7) Father John Misty, I Love You, Honeybear – A sample lyric: “She says, like, literally, music is the air she breathes / And the malaprops make me want to fucking scream.” Bizarre, blunt, yet witty text like this is par for the course on Honeybear, which is made all the more unusual when played against the lush Beach Boys-esque production. The contrast works well, though, and FJM creates a beautiful homage to 21st Century romance as a result.


Essential Listening: “Strange Encounter”, “The Ideal Husband”



6) Blur, The Magic Whip – Damon Albarn never disappoints regardless of his surroundings, but it’s great to see him back in his natural habitat. Whip is the rare reunion album where the band actually demonstrates growth and validates its new creative output. Blur continue to craft pop gems by deconstructing grooves, and Whip adds an ongoing commentary on life in the digital age that ties everything together nicely


Essential Listening: “Lonesome Street”, “Ghost Ship”



5) My Morning Jacket, The Waterfall – Jim James’ soaring tenor may not possess the same raw power as Adele’s voice, but it’s essentially the folk-rock equivalent. The song writing and execution also recalls the dark and expansive qualities found in MMJ’s Z, which is a welcome return to form, and the anguish of James’ recent recovery from injury is reflected nicely.


Essential Listening: “In Its Infancy (The Waterfall)”, “Compound Fracture”



4) Laura Marling, Short Movie – Marling’s voice has neither the technical precision nor the pristine timbre to make her America’s sweetheart, but I’ll be damned if her rich alto isn’t one of my favorite instruments going in music today. Her inflections and emotive approach to singing a melody sell the stories in her music, and they’d do so even without lyrics. Musically, Movie offers substantial contrast to 2013’s Once I Was an Eagle (my favorite album from that year) by veering more towards electric guitars, but that doesn’t make her music any less intimate.


Essential Listening: “Gurdjieff’s Daughter”, “False Hope”



3) The Amazing, Picture You – On its surface, the fourth album from Swedish art rockers The Amazing seems like a relatively monochromatic exploration of Pink Floyd-esque soundscaping. Upon closer scrutiny, however, I discovered two things: there are subtle dalliances into other styles that are woven into their sound so intricately that their depth is easy to miss (the laid-back funk groove that drives “Fryshusfunk” is a personal favorite), and the compositions and production on display here are so luscious that such a detailed journey into this singular aesthetic is hardly a bad thing.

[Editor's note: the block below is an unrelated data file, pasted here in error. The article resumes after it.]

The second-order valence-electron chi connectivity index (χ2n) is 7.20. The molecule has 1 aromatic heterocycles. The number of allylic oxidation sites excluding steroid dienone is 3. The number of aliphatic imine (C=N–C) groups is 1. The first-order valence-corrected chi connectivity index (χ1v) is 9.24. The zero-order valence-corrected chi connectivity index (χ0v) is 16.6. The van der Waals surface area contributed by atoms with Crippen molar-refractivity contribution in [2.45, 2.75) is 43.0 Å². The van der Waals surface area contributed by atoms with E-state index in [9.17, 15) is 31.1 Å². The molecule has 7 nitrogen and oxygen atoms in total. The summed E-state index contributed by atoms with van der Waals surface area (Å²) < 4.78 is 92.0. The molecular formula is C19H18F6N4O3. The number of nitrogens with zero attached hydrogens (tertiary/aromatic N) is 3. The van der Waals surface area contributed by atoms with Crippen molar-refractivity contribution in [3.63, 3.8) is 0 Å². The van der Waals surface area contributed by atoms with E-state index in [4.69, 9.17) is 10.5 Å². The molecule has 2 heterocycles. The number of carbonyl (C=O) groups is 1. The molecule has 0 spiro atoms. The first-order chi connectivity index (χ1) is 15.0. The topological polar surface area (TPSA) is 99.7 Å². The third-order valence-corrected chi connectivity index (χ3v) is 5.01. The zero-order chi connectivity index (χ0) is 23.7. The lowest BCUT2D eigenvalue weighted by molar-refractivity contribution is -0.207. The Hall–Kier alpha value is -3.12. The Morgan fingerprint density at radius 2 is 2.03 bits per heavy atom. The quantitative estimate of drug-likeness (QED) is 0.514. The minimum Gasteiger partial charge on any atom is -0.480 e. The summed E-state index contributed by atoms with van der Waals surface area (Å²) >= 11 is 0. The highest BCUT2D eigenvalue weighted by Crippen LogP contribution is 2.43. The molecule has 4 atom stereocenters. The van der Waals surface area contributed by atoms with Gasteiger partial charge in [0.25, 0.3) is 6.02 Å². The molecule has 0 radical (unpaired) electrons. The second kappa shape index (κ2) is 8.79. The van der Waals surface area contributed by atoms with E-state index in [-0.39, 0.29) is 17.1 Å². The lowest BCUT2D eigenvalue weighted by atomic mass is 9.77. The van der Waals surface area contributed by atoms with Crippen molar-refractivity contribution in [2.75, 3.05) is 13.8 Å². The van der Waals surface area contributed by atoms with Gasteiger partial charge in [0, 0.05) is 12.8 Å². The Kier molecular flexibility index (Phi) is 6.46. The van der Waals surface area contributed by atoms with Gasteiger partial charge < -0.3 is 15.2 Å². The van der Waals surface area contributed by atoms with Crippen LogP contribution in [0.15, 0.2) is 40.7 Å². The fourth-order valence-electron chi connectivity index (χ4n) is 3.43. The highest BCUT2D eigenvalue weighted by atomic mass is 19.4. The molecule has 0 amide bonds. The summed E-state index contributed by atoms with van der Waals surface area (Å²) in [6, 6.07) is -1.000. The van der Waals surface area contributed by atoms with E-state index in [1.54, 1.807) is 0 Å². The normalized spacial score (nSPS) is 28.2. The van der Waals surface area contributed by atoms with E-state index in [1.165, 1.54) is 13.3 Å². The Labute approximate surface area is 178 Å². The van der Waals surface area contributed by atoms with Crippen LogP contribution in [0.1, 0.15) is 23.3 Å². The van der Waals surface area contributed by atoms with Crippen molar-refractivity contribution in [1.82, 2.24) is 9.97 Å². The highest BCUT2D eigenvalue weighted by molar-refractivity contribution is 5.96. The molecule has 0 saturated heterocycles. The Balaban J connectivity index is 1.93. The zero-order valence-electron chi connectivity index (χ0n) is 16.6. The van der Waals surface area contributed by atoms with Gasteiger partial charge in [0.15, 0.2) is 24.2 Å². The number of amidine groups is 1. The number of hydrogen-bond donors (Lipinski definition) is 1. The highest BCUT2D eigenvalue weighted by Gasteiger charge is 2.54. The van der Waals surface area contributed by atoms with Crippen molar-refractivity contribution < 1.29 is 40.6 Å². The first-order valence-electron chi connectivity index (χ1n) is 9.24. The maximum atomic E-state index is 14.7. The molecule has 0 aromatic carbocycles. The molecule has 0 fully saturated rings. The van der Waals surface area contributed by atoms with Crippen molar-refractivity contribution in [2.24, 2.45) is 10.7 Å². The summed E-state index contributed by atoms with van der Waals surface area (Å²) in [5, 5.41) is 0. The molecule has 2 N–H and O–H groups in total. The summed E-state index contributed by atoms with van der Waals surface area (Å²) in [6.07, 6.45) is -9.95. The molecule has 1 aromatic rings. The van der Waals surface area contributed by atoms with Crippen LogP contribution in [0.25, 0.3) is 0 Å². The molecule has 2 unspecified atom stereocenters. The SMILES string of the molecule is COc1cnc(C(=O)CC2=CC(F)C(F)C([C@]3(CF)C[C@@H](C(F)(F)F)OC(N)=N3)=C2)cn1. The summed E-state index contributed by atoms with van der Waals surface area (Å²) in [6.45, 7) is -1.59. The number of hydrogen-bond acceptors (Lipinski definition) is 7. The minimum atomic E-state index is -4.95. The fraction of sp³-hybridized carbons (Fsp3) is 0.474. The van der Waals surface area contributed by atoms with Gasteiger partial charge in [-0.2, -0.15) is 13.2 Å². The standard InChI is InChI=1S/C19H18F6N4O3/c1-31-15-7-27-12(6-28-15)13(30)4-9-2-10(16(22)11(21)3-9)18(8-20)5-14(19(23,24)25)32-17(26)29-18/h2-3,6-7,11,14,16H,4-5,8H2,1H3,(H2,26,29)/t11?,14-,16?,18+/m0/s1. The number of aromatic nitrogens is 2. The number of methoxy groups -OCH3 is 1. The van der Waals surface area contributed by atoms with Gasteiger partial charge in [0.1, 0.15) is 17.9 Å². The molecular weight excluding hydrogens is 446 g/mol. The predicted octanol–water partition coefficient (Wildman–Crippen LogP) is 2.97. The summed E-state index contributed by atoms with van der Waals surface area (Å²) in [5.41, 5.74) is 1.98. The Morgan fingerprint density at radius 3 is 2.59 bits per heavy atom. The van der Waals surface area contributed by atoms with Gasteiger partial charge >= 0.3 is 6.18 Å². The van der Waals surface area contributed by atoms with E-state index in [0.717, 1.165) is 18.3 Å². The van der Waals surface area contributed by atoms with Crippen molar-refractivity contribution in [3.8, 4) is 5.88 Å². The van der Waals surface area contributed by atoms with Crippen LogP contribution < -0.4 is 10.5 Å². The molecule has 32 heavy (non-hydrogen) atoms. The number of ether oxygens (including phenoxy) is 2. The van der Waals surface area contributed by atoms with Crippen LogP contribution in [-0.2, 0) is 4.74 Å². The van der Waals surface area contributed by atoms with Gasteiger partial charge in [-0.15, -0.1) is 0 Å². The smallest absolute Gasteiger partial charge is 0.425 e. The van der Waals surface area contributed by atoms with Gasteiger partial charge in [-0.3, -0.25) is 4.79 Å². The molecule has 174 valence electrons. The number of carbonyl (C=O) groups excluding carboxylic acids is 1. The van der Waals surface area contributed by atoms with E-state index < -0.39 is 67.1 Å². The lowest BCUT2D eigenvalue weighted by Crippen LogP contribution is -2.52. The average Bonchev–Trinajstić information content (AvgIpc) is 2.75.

Essential Listening: “Fryshusfunk”, “Tell Them You Can’t Leave”



2) Kendrick Lamar, To Pimp A Butterfly – Lamar’s third album was practically unanimously adored (in fivethirtyeight’s comprehensive tally of substantial publications’ best-of lists, Butterfly was the only entry from any category to appear on every list), and it’s easy to see why. A hip-hop record that refuses to color in the lines, Butterfly artfully careens from one genre to the next, and sometimes within the same song. My favorite example of this occurs with one of the album’s interludes: “For Free?” is an explosive jazz song featuring a verse from Lamar has the cadence of an improvised solo and masterfully shows the overlap between jazz and hip-hop. Lyrically, the album is poignant, insightful, and witty, matching the music’s vibrancy to offer a vital social commentary.


Essential Listening: “For Free?”, “King Kunta”



1) Kamasi Washington, The Epic – Jazz saxophonist/composer Kamasi Washington made a sound decision in naming his major label debut recording The Epic: spanning three discs and nearly three hours in music, its title serves as an ironically succinct yet fitting epithet. However, its genius is not in its sheer size (A couple tracks are superfluous, and “Re Run”/ “Re Run Home” are two versions of the same song. Both are great, but they also total over 22 minutes.), but rather in its unflinching exploration and synthesis of myriad American musics. The Epic is undoubtedly a jazz record, but elements of funk, R&B, soul, Classical, and even Spaghetti Western music run rampant throughout. Washington is establishing himself to be the go-to sax player for hip-hop/jazz fusion projects (he appears on last year’s You’re Dead! by Flying Lotus and the aforementioned To Pimp A Butterfly), which might explain how so many of his hooks would work great in either realm. My favorite album of 2015 is certainly epic, but it is no less immediate or essential because of it.


Essential Listening: “The Rhythm Changes”, “Askim”